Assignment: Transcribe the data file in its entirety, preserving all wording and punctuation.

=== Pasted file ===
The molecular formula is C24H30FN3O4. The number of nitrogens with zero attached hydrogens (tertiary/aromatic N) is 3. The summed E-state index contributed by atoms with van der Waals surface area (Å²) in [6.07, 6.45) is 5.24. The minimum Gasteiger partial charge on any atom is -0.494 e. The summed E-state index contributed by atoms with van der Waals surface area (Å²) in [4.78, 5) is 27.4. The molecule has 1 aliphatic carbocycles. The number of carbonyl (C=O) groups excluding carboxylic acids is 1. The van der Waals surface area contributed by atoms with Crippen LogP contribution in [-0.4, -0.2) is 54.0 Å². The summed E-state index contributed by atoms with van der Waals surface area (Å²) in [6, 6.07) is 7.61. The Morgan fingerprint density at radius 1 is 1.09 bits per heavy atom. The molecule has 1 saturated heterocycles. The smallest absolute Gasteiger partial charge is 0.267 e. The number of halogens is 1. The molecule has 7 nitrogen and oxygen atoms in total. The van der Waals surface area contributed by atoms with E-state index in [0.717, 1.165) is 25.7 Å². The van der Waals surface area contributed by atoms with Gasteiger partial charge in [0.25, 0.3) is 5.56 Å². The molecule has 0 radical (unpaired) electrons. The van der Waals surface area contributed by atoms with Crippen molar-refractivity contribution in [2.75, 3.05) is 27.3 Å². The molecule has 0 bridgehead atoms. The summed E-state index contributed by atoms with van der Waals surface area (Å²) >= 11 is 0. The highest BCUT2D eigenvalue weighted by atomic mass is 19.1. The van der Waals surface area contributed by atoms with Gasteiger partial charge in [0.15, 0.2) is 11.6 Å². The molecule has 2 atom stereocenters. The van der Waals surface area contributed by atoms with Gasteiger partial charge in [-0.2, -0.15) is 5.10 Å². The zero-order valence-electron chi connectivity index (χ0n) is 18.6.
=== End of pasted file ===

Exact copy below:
The molecular formula is C24H30FN3O4. The number of nitrogens with zero attached hydrogens (tertiary/aromatic N) is 3. The summed E-state index contributed by atoms with van der Waals surface area (Å²) in [6.07, 6.45) is 5.24. The minimum Gasteiger partial charge on any atom is -0.494 e. The summed E-state index contributed by atoms with van der Waals surface area (Å²) in [4.78, 5) is 27.4. The molecule has 1 aliphatic carbocycles. The number of carbonyl (C=O) groups excluding carboxylic acids is 1. The van der Waals surface area contributed by atoms with Crippen LogP contribution in [-0.4, -0.2) is 54.0 Å². The summed E-state index contributed by atoms with van der Waals surface area (Å²) in [6, 6.07) is 7.61. The Morgan fingerprint density at radius 1 is 1.09 bits per heavy atom. The molecule has 1 saturated heterocycles. The smallest absolute Gasteiger partial charge is 0.267 e. The number of halogens is 1. The molecule has 7 nitrogen and oxygen atoms in total. The van der Waals surface area contributed by atoms with E-state index in [0.717, 1.165) is 25.7 Å². The van der Waals surface area contributed by atoms with Gasteiger partial charge in [0.25, 0.3) is 5.56 Å². The molecule has 0 radical (unpaired) electrons. The van der Waals surface area contributed by atoms with Crippen molar-refractivity contribution in [2.75, 3.05) is 27.3 Å². The molecule has 0 bridgehead atoms. The summed E-state index contributed by atoms with van der Waals surface area (Å²) >= 11 is 0. The highest BCUT2D eigenvalue weighted by atomic mass is 19.1. The van der Waals surface area contributed by atoms with Gasteiger partial charge in [0.15, 0.2) is 11.6 Å². The molecule has 2 atom stereocenters. The van der Waals surface area contributed by atoms with Gasteiger partial charge in [-0.2, -0.15) is 5.10 Å². The zero-order valence-electron chi connectivity index (χ0n) is 18.6.